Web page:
Puzzle - Law of small numbers
- This is an interesting example of how small numbers don't always
behave the same as big numbers, and it's somewhat related to prime
numbers (well, factorization anyway)...
Start enumerating those values of sigma(N) which are divisible by 17
(sigma function here being the sum of positive integer divisors).
The first few are of course:
sigma(67) == 68
sigma(101) == 102
sigma(128) == 255
sigma(134) == 204
There seems to be no scarcity of such numbers -- for N < 10^6, we
have sigma(N) divisible by 17 a grand total of 80608 times,
a hit rate of just over 8%.
Now also enumerate those values of sigma(N) which are congruent
to 5 (modulo 6):
sigma(2401) == 2801
sigma(9604) == 19607
sigma(21609) == 36413
sigma(28561) == 30941
Okay, these are a little bit scarce, but still, there are 24
of them for N < 10^6, and 1644 of them for N < 10^10. There
are clearly an infinite number of them -- for instance, given
any prime p of the form 6*a+1, N = p^4 will work.
The big question is, how far do you have to go to find a number
which is in both lists?
Or for those who like their problem stated succinctly:
What is the smallest N such that sigma(N) is congruent to
17 (modulo 102)?
- --- jbrennen <jb@...> wrote:
> What is the smallest N such that sigma(N) is congruent toWell, an upper bound is 160470643909878751793805444097921
> 17 (modulo 102)?
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--- In firstname.lastname@example.org, "jbrennen" <jb@...> wrote:
> What is the smallest N such that sigma(N) is congruent to
> 17 (modulo 102)?
An upper bound is 160470643909878751793805444097921
- I think you can prove that Phil's example 103^16 is the smallest
such number. Sigma(n) has factors (1+p+p^2+...+p^k) for p^k||n (<-
largest power of p that divides n). For sigma(n) to be 5 mod 6, all
the factors have to be either 1 or 5 mod 6 (i.e., no factors that
are 2,3,4,0 mod 6). By examination, for p=2 and p=3,
(1+p+p^2+...+p^k) is never 0 mod 17 and 1 or 5 mod 6.
For p=3, we get 1+3+3^2+...+3^k odd when k is even but then
1+3+3^2+...+3^k=(3^(k+1)-1)/2 while the order of 3 mod 17 is 16 so 3^
(k+1)-1 is divisible by 17 only when 16 divides k+1. It can not be
true that k is even and 16 divides k+1.
For p=2, we get 1+2+2^2+...+2^k is 1 mod 3 when k is even. But the
order of 2 mod 17 is 8, so 2^(k+1)-1 == 0 mod 17 means (k+1) is even.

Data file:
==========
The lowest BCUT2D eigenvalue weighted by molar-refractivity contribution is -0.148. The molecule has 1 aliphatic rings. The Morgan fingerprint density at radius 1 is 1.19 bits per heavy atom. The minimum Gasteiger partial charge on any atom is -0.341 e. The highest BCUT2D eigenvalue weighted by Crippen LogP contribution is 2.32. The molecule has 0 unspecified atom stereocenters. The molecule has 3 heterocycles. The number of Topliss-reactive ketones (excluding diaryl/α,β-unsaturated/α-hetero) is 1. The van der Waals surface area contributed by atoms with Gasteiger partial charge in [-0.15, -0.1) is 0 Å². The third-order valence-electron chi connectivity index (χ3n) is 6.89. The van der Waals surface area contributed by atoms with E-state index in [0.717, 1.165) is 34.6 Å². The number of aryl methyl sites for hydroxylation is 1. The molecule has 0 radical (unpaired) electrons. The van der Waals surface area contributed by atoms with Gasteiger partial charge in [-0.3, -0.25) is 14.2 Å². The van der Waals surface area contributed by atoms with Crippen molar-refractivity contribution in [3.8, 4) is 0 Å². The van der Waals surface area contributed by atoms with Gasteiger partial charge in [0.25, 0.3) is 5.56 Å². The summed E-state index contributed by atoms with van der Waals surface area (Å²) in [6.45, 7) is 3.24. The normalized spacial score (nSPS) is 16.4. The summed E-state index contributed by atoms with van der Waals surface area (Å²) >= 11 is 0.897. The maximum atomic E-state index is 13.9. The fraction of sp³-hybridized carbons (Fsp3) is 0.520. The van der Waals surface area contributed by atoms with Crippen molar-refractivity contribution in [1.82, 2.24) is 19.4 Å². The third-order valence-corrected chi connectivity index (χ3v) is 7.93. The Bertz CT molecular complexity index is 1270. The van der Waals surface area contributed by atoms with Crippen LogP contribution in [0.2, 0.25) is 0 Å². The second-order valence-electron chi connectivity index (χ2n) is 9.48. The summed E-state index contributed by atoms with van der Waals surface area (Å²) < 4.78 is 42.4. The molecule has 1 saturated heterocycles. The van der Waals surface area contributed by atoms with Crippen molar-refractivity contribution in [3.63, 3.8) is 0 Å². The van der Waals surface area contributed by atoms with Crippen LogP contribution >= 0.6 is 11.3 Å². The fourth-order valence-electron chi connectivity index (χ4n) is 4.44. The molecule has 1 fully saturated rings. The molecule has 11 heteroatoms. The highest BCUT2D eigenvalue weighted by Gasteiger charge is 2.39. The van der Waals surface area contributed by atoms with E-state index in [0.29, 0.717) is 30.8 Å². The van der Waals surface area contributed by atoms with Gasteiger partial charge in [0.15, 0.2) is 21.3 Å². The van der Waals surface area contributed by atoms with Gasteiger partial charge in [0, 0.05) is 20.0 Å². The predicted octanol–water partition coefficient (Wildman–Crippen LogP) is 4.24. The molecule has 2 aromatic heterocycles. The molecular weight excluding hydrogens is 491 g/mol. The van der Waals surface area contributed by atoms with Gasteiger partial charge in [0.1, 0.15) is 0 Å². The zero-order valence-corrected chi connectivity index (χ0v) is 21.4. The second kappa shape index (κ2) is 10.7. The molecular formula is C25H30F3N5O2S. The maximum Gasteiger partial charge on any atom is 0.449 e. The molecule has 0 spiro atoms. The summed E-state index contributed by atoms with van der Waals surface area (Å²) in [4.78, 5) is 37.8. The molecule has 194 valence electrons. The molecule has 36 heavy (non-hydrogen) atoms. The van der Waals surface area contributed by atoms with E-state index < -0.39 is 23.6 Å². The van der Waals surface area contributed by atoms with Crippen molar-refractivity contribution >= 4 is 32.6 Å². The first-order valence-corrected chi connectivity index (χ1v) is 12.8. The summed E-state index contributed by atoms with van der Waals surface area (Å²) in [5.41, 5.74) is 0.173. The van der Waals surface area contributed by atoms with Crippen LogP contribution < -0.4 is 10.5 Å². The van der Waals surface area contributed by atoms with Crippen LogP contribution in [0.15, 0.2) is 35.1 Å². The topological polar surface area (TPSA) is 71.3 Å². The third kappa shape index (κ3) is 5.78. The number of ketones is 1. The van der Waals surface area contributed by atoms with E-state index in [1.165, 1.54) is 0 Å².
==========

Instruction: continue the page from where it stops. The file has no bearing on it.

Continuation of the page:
The only other available primes are either 1 or 5 mod 6. If p is 5
mod 6 and 1+p+...+p^k is either 1 or 5 mod 6, then k is even. If p
is 1 mod 6 and 1+p+...+p^k is either 1 or 5 mod 6, then k is either
4 or 6 mod 6.
For k even, solve 1+x+...+x^k==0 mod 17 and find the first solution
happens when k=16 and x==1 mod 17. The first prime that is 1 mod 17
is 103. 103^16 is the first number that solve sigma(n)==17 mod 102.
- --- In email@example.com, "Adam" <a_math_guy@...> wrote:
>Yes, and you seemed to give a convincing argument. :)
> I think you can prove that Phil's example 103^16 is the smallest
> such number.
Did anyone notice that I basically gave away the key to finding
Phil's example? I stated that solving sigma(N) == 5 (mod 6)
was easily done by picking a prime p of the form 6*x+1 and
then taking p^4, or p^(5-1).
This is of course easily generalized...
So to solve sigma(N) == 17 (mod 102), find a prime of the
form 102*x+1. The first such is of course 103. And then
set N = 103^(17-1) = 103^16.
The tricky part is proving that 103^16 is in fact the minimal
My method for doing so:
Note that N must be divisible by a prime power p^a which
has sigma(p^a) divisible by 17 but not divisible by 2 or 3.
Note also that sigma(p^a) = (p^(a+1)-1)/(p-1).
In order for sigma(p^a) to be an odd number (not divisible
by 2), we need to have either p or a be even.
If p is even, it must be 2, and we would have:
p^(a+1) == 1 (mod 17). It turns out that this is true
when a == 7 (mod 8); however, when a == 7 (mod 8), we
also have sigma(2^a) divisible by 3. So that doesn't
So p must be odd and a must be even. In order for
p^(a+1)-1 (the numerator of the expression above) to
be divisible by 17, (a+1) must be divisible by the
order of p modulo 17. Note that the order of p
modulo 17 must divide evenly into 16 (a consequence
of Fermat's Little Theorem). So we have an
odd number (a+1) which must be divisible by a
divisor of 16. Clearly the divisor (the order of
p modulo 17) must be 1. This implies that the
prime p is in fact of the form 17*x+1.
And once we know that p == 1 (mod 17), we can see
easily that a must be of the form 17*y-1.
The smallest prime p of the form 17*x+1 is 103,
and the smallest exponent a of the form 17*y-1 is 16.
So the smallest prime power which has sigma(p^a)
divisible by 17, but not by 2 or 3, is 103^16.
So any solution N to the original puzzle must be
divisible by a prime power >= 103^16.
There are not a lot of ordered pairs (A,B) such
that A > 2 and such that N = (B+1)^(A-1) is the
smallest solution to sigma(N) == A (modulo B).
I know of these three: (5,6), (5,30), and (17,102).
There could be others, if anyone wants to try
to find them. It's interesting that for those
three I know of, A is always a Fermat prime.